Monday, September 24, 2007
Monday, September 24, 2007
The thought of a truck slamming into the overpass at the Parachute interchange of Interstate 70 chills the city’s mayor, Roy McClung.
“If we were to have something happen to that bridge … the whole north side of this valley is cut off from emergency service,” McClung said. “The best bet we would have is Flight For Life out of Grand Junction.”
McClung said the truck crash into a span over I-70 at 26 1/2 Road in Grand Junction this summer only renewed his concerns.
Grand Valley Fire Protection District Chief David Blair said if the Parachute overpass were damaged, his staff would encounter significant delays responding north of the city.
Because emergency services are based south of the overpass, crews would have to drive along frontage roads east to Rifle or west to Garfield County Road 300 to cross I-70.
“That bridge really is the only way from north Parachute to south Parachute,” Blair said.
McClung said the city is working with the Colorado Department of Transportation and Federal Highway Administration to turn a bridge roughly 1 1/2 miles west of Parachute into a working overpass.
That bridge is an old railroad overpass which was earmarked as a second Parachute interchange during the oil shale boom of the early 1980s, McClung said.
“Most of the infrastructure is there, but we have to go through CDOT and the Federal Highway Administration, and that is a long, slow process at best,” he said.
It could take three to five years to begin construction, he said.
Doug Aden, who heads Colorado’s Transportation Commission, said Parachute’s concerns are another example of needs outpacing the state’s transportation budget.
“These are real-life examples of things that just aren’t going to get done, at least with state funds, given the current revenues available to CDOT,” Aden said.
Creating a new interchange or expanding the existing interchange to deal with increased energy-industry traffic would be “very expensive” prospects.
Aden said unless the federal government or local entities pay for highway projects, Parachute might have to wait.
While overpass expansions sit on the back burner, McClung said city officials nervously hope the bridge at its inerchange remains intact.
“With the number of oil field trucks we have coming through here, it’s just a matter of time before something happens,” McClung said.
He said it’s just a matter of time before a water truck crashes into the bridge, igniting the diesel fuel in its tank.
“If the wrong thing happens and one of these suckers blows up, it’s going to be bad news,” McClung said.
Tuesday, September 18, 2007
By Record Searchlight staff Tuesday, September 18, 2007
A Colusa man was in serious condition Monday evening after the water tender he was driving for a Bieber logging company rolled over on a forest road Monday morning north of Lake Britton. Wallace Allee, 69, was airlifted to Mercy Medical Center in Redding about an hour after the 1980 Kenworth he was driving for Dell Logging hit a small tree and flipped, according a report by the California Highway Patrol. It appeared that the truck brakes had failed as Allee was driving downhill, a CUHP spokesman said. The truck lost its water tank and ended up on its wheels again, the CHP report said.
Thursday, September 13, 2007
"Strong man opens with two world's record breakers Related Videos Strong man takes aim at record Strong man John Wooten attempts to break a world record by pulling a truck at the Oklahoma State Fair. What could possibly be a better way to kick off Oklahoma's centennial year state fair than by breaking a world record?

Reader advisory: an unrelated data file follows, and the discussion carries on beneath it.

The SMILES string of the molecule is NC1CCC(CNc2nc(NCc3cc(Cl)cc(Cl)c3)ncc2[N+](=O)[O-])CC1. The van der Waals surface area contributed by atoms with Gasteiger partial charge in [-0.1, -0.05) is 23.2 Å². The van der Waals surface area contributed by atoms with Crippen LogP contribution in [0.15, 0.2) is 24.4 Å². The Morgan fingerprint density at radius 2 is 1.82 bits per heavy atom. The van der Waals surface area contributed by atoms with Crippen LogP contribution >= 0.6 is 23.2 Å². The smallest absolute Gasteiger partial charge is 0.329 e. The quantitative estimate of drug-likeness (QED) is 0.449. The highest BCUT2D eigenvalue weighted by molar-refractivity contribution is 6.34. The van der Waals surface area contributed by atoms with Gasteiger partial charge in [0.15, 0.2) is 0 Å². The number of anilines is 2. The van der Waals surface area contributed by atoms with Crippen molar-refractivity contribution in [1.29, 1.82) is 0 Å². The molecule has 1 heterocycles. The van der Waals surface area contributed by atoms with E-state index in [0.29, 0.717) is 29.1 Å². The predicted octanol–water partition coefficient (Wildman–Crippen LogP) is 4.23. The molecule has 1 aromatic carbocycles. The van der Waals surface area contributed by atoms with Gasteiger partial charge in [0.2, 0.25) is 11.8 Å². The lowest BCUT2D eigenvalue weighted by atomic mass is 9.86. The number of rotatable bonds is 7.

Promoter Jim Morris would answer that with a quick reply — "breaking two world records.”Strong man John Wooten, 59, of Boston pulls a water truck weighing more than 50,000 pounds during a kickoff event for the Oklahoma State Fair Centennial Expo on Wednesday.
And that's what happened Wednesday. Unfortunately, not many people saw it because the fair was not yet open.
The fair begins today with opening ceremonies at 10 a.m. And in recognition of the state's 100th birthday, for one day and one day only, admission will be $1, as in 100 pennies.
After today, gate admission goes back to $8 for adults and $5 for children six through 11, but fair officials and promoters such as Morris have worked hard to make sure the entertainment and attractions are worth the admission price.
For years, Morris has been the promoter in charge of the ever-popular monster truck show. But a centennial celebration only comes along once in a lifetime, and Morris said he wanted to do something a little different this year.
What he came up with is more of the kind of blue-collar, crowd-pleasing entertainment you'd expect to mesh well with the monster-truck crowd.
"I'm doing the supercross, but then I said, ‘Hey, why don't we do something like that strongman stuff you see on TV?'” he said.
Thus was born Oklahoma's Strongest Man competition,
To promote the strong-man competition, Morris brought in John Wooten, a 59-year-old Boston resident who holds 139 world records in feats of strength.
He was going for time and distance.
It took him three tries, but on the last one, he managed to clear what he said were two world records.
The previous records for moving a 50,000-pound truck were 10 feet in 10.5 seconds, and 30 feet in 29.65 seconds.
Wooten made the 10 feet in 10.27 seconds and the 30 feet in 23.65 seconds.
"And that was uphill,” he boasted as he gasped for breath.
Over the years, Wooten said, he's done some crazy strength tests, including on separate occasions, pulling a 757 jet, pulling a cruise ship and back lifting a 7,000-pound elephant.
But during Friday night's strongest man competition at the fair, he's got a show, he said, that's "really crazy — it's gonna be really off the wall. But you have to come out Friday and see it. I'm not talking.”